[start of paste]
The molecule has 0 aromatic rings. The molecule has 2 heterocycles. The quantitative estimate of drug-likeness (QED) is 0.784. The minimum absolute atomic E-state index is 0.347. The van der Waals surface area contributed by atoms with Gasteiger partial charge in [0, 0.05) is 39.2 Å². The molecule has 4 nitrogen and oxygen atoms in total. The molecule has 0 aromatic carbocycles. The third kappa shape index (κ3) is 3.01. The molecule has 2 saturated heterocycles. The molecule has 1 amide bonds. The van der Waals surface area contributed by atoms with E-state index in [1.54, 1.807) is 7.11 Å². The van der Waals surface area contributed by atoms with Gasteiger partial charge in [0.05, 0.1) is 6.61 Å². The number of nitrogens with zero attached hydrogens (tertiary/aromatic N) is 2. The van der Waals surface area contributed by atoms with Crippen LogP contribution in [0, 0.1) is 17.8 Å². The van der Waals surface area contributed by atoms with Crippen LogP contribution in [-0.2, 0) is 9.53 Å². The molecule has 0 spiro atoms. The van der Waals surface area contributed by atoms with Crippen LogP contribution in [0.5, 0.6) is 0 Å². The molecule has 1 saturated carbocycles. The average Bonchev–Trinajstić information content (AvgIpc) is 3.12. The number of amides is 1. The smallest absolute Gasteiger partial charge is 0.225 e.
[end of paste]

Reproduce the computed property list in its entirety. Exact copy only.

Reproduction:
The molecule has 0 aromatic rings. The molecule has 2 heterocycles. The quantitative estimate of drug-likeness (QED) is 0.784. The minimum absolute atomic E-state index is 0.347. The van der Waals surface area contributed by atoms with Gasteiger partial charge in [0, 0.05) is 39.2 Å². The molecule has 4 nitrogen and oxygen atoms in total. The molecule has 0 aromatic carbocycles. The third kappa shape index (κ3) is 3.01. The molecule has 2 saturated heterocycles. The molecule has 1 amide bonds. The van der Waals surface area contributed by atoms with E-state index in [1.54, 1.807) is 7.11 Å². The van der Waals surface area contributed by atoms with Gasteiger partial charge in [0.05, 0.1) is 6.61 Å². The number of nitrogens with zero attached hydrogens (tertiary/aromatic N) is 2. The van der Waals surface area contributed by atoms with Crippen LogP contribution in [0, 0.1) is 17.8 Å². The van der Waals surface area contributed by atoms with Crippen LogP contribution in [-0.2, 0) is 9.53 Å². The molecule has 0 spiro atoms. The van der Waals surface area contributed by atoms with Crippen LogP contribution in [0.5, 0.6) is 0 Å². The molecule has 1 saturated carbocycles. The average Bonchev–Trinajstić information content (AvgIpc) is 3.12. The number of amides is 1. The smallest absolute Gasteiger partial charge is 0.225 e.